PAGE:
If you're younger than, say, 70, you might have noticed The Rolling Stones are back on tour.
It happens every three or four years. The self-described "World's Greatest Rock 'n' Roll Band" long ago figured out that's about the right interval for being able to fire up a giant front-end loader, drive it through various American cities and scoop up fans' big-cash money.
The extra-special one-time-only selling point this time around: The surviving Stones are celebrating the group's 50th anniversary ... which actually was in 2012.
The four principal band members are in their late 60s and early 70s. And while time has been on their side, the age-related jokes are brutal. On the Internet I've already seen spoof set lists including "(I Can't Get No) Circulation," "Help Me Up," "It's Only Dulcolax But I Like It" and "Let's Take a Nap Together."
The humor is not for nothing. Charlie Watts, cancer survivor, is dealing with a bad back; Ronnie Wood has emerged from his umpteenth alcohol rehab. Mick Jagger, who'll be 70 in July, has been extolling the virtues of exercise -- the better to leap about and dance nonstop for each two-hour performance.
I wonder if Mick's a morning mall walker? Probably not.
And lastly there's my favorite Rolling Stone: Keith Richards, guitar-playing cadaver. Happily married for almost three decades, heroin-free for a little longer, he nevertheless looks like an old hunk of barn wood left rotting in the weather for ... yup, almost 70 years. His speech is slurred, and he's never without a cigarette dangling from his lips or pinched between the arthritic knuckles of his gifted hands.
I appreciate him not only because he's the writer of more great riffs than anyone I can think of, but he also has the good grace to bestow all credit to the blues musicians who gave birth to his band's sound. Without Muddy Waters, Chuck Berry, Howlin' Wolf, Robert Johnson, John Lee Hooker, Hubert Sumlin and too many others to mention here, there would be no Rolling Stones phenomenon.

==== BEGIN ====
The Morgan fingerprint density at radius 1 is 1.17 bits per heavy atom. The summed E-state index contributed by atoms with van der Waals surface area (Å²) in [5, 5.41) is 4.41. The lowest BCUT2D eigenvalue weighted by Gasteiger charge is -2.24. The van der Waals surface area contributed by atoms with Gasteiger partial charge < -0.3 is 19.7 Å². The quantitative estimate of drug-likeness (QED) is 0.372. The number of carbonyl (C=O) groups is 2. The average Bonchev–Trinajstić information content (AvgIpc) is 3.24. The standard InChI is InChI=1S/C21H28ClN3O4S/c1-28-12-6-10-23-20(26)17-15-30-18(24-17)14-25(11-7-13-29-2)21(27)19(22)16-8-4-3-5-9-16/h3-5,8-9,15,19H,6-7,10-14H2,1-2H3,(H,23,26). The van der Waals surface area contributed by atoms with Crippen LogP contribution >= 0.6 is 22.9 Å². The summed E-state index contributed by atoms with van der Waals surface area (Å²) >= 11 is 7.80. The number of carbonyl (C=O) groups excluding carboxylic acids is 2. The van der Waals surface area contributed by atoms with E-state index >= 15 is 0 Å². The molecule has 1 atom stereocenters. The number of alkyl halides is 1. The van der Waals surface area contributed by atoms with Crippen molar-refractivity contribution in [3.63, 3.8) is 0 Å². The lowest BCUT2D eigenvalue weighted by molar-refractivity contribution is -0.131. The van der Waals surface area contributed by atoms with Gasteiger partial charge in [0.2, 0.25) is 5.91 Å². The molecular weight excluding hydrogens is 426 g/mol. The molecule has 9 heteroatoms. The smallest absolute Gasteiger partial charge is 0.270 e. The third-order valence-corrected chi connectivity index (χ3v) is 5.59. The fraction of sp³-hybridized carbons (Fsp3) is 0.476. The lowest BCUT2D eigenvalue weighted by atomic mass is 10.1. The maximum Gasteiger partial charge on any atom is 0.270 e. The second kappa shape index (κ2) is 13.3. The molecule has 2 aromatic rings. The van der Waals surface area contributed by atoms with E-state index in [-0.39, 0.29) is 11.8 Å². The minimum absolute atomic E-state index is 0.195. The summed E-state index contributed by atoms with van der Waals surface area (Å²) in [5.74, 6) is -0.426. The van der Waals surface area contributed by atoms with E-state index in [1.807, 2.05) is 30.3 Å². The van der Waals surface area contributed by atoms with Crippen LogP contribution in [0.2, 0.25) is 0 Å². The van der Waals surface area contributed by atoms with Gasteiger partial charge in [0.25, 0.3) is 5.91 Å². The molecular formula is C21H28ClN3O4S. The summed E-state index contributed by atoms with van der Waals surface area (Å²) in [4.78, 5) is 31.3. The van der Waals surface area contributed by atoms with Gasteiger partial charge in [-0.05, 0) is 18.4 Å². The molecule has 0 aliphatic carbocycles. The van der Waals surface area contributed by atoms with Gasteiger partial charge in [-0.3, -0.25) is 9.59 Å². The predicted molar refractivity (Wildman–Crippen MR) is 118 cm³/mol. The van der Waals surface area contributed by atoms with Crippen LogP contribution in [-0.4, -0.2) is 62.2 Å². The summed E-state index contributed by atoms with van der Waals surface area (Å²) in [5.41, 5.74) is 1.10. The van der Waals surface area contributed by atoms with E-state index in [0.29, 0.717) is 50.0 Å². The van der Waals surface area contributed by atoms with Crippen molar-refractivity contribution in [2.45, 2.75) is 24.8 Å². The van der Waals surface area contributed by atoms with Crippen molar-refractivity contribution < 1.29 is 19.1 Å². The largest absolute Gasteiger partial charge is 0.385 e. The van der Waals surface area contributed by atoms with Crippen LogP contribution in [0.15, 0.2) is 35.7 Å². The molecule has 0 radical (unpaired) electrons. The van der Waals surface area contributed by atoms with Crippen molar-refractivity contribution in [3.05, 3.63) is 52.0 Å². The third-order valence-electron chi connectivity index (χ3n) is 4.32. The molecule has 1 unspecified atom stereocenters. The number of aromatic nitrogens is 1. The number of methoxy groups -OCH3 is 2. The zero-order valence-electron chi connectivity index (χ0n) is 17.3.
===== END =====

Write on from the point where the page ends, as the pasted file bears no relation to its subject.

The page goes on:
As Muddy sang, "The blues had a baby, and they named it rock 'n' roll."
If I sound a tad cynical, I don't mean to. It's just the bitterness showing through. The Stones won't be playing Utah this tour. And while I briefly considered buying a ticket to the recent Las Vegas show, the cheapest seat when I got around to looking was $295 -- and that was in the MGM Grand arena's rafters.
I've seen the Stones three times -- in Boulder, Colo., in 1978, for $12.75; and in Salt Lake twice, first at Rice Stadium in 1994, for $78, and next in 1999 at the Delta Center, for $125. It was well worth the money each time, but if I combined the costs of the three previous shows, it wouldn't even get me in the door this year.
The ticket prices for the "50 & Counting Tour" are enough to turn a peace-loving hippie into a street-fighting man. A seat about halfway back and halfway up in L.A.'s Honda Center to Wednesday's show was $630. For a single seat. The cheapest I could find was $280 -- at a right-angle to the stage near the arena's top row.
I get it: Nobody's forcing me to buy a ticket, so I didn't. And, yes, the market controls the prices -- if the Stones charge too much, the seats will go unfilled. So, good on 'em -- the British bad boys are uber-capitalists making a killing.
I'll have to comfort myself with knowing that while I can't always get what I want, sometimes I do get what I need. ... You had to see that one coming, right?
Email Don Porter with your Stones-concert stories at email@example.com.